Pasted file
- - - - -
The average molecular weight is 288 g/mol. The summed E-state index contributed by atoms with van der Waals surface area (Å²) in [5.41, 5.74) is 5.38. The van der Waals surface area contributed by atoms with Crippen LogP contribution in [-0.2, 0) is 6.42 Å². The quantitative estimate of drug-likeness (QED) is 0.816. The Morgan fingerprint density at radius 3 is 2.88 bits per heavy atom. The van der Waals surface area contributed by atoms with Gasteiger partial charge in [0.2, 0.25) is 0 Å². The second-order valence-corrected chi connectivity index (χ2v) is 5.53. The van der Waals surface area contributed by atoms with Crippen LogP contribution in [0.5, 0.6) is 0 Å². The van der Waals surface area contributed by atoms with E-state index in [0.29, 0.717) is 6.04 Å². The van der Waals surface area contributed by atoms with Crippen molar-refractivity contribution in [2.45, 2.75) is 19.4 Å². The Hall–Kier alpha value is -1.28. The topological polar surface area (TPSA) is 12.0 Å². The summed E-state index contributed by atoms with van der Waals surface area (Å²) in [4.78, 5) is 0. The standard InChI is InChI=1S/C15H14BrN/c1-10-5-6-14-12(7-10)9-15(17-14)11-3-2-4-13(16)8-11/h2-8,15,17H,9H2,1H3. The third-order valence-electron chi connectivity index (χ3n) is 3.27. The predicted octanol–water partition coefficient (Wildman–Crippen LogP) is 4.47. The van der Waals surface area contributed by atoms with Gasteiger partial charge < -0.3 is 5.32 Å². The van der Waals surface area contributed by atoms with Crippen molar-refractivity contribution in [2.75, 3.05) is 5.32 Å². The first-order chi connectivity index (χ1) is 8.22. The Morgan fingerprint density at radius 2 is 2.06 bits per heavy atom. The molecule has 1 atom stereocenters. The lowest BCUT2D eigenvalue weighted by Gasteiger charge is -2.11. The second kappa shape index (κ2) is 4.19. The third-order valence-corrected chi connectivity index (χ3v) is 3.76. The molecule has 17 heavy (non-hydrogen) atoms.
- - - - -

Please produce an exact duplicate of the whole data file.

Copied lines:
The average molecular weight is 288 g/mol. The summed E-state index contributed by atoms with van der Waals surface area (Å²) in [5.41, 5.74) is 5.38. The van der Waals surface area contributed by atoms with Crippen LogP contribution in [-0.2, 0) is 6.42 Å². The quantitative estimate of drug-likeness (QED) is 0.816. The Morgan fingerprint density at radius 3 is 2.88 bits per heavy atom. The van der Waals surface area contributed by atoms with Gasteiger partial charge in [0.2, 0.25) is 0 Å². The second-order valence-corrected chi connectivity index (χ2v) is 5.53. The van der Waals surface area contributed by atoms with Crippen LogP contribution in [0.5, 0.6) is 0 Å². The van der Waals surface area contributed by atoms with E-state index in [0.29, 0.717) is 6.04 Å². The van der Waals surface area contributed by atoms with Crippen molar-refractivity contribution in [2.45, 2.75) is 19.4 Å². The Hall–Kier alpha value is -1.28. The topological polar surface area (TPSA) is 12.0 Å². The summed E-state index contributed by atoms with van der Waals surface area (Å²) in [4.78, 5) is 0. The standard InChI is InChI=1S/C15H14BrN/c1-10-5-6-14-12(7-10)9-15(17-14)11-3-2-4-13(16)8-11/h2-8,15,17H,9H2,1H3. The third-order valence-electron chi connectivity index (χ3n) is 3.27. The predicted octanol–water partition coefficient (Wildman–Crippen LogP) is 4.47. The van der Waals surface area contributed by atoms with Gasteiger partial charge < -0.3 is 5.32 Å². The van der Waals surface area contributed by atoms with Crippen molar-refractivity contribution in [2.75, 3.05) is 5.32 Å². The first-order chi connectivity index (χ1) is 8.22. The Morgan fingerprint density at radius 2 is 2.06 bits per heavy atom. The molecule has 1 atom stereocenters. The lowest BCUT2D eigenvalue weighted by Gasteiger charge is -2.11. The second kappa shape index (κ2) is 4.19. The third-order valence-corrected chi connectivity index (χ3v) is 3.76. The molecule has 17 heavy (non-hydrogen) atoms.